Massachusetts marches on the capital for solar power


The State of Massachusetts is one of the nation’s leaders in solar power. The nation’s first grid connected solar power system was built here, and the SREC and SREC II programs deployed greater than 800 MW of solar power each, at rates faster than the state expected. This success has meant that employment in the industry peaked at over 15,000 at the end of 2016, and many billions of dollars in employment labor and electricity revenue has flowed from this.

The Solar Foundation

However, the industry has also taken a few broadside punches. At the end of both the SREC and SREC II programs there has been a long period of legislative wagon circling to design follow up programs. This led to a market contraction at the end of 2013 into 2014 as SREC ended, and is part of the current installation lull with SREC II pending a move to the SMART program.

Not to mention that the National Grid region of the state has lost hundreds of millions worth of installation due to hitting the net metering cap multiple times for large scale installations. Including the most recent time when the new cap capacity was immediately consumed – literally the day of release – by reserved applications.

These are some of the reasons that the industry has lost over 3,000 jobs since its peak. And that’s why Vote Solar, MassSolar, Solar Energy Industries Association (SEIA), the Coalition for Community Solar Access (CCSA) and the Solar Energy Business Association of New England (SEBANE), workers and leaders from the solar industry held over 60 meetings with legislators and staff to urge them to support the Commonwealth’s solar workforce through action on the net metering caps, SMART program tariff, the state’s renewable energy mandate and undoing the first demand charge that state regulators have ever approved on residential customers in Eversource’s territory.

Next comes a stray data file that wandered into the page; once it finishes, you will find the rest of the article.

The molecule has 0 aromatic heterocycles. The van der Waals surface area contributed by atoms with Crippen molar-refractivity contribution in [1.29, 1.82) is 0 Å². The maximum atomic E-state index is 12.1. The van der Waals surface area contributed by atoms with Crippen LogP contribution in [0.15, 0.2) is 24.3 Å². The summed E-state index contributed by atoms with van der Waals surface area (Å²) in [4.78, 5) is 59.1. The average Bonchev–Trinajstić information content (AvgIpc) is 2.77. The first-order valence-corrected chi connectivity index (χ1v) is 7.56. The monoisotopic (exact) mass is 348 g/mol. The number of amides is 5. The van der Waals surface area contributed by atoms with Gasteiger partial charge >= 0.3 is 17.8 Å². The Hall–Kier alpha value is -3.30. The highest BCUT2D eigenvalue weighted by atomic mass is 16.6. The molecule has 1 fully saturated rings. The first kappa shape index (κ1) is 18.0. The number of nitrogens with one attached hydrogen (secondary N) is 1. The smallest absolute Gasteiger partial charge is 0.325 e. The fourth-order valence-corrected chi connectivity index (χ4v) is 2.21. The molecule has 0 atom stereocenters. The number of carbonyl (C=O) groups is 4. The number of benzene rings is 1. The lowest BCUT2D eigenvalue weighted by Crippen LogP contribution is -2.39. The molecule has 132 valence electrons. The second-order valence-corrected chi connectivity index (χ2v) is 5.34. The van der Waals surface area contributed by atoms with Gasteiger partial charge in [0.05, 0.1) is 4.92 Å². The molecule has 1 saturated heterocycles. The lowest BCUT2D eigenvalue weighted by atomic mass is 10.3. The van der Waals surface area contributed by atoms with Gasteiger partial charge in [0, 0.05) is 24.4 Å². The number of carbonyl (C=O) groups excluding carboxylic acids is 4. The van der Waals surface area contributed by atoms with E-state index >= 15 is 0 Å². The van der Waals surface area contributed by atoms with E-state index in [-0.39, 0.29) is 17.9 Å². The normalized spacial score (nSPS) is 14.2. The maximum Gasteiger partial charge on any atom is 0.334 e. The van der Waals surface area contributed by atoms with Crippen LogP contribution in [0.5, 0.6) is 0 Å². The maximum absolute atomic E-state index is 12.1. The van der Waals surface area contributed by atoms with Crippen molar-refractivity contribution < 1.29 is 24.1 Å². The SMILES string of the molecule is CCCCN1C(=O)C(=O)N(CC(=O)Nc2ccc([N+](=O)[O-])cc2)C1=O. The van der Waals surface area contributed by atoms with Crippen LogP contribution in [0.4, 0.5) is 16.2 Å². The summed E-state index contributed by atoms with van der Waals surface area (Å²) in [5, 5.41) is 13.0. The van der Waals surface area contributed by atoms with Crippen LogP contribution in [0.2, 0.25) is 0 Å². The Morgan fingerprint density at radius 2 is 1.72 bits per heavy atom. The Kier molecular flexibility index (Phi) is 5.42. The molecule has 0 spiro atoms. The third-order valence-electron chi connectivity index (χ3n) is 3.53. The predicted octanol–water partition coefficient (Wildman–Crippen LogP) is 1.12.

Sean Garren, Northeast Senior Director at Vote Solar, was very specific in the industry’s needs:

We need the Legislature to help get the Commonwealth back on track by standing up and reversing Eversource’s solar tax and raising the caps that limit the number of residents and businesses who can enjoy the benefits of solar through net metering.

Political engagement by the solar power industry has evolved and grown over the years. Recently headlines have shown SEIA reaching across the political aisle to lobby and fund Republicans more than Democrats. This is notable in light of eight Republican Senators writing the government requesting a solar panel tariff exemption for utility scale projects.

These politicians are just barely starting to move toward where their constituents views lay – as it is clearly shown that solar power is strongly supported across all of the political spectrum, even if it is not as highly prioritized as other issues.

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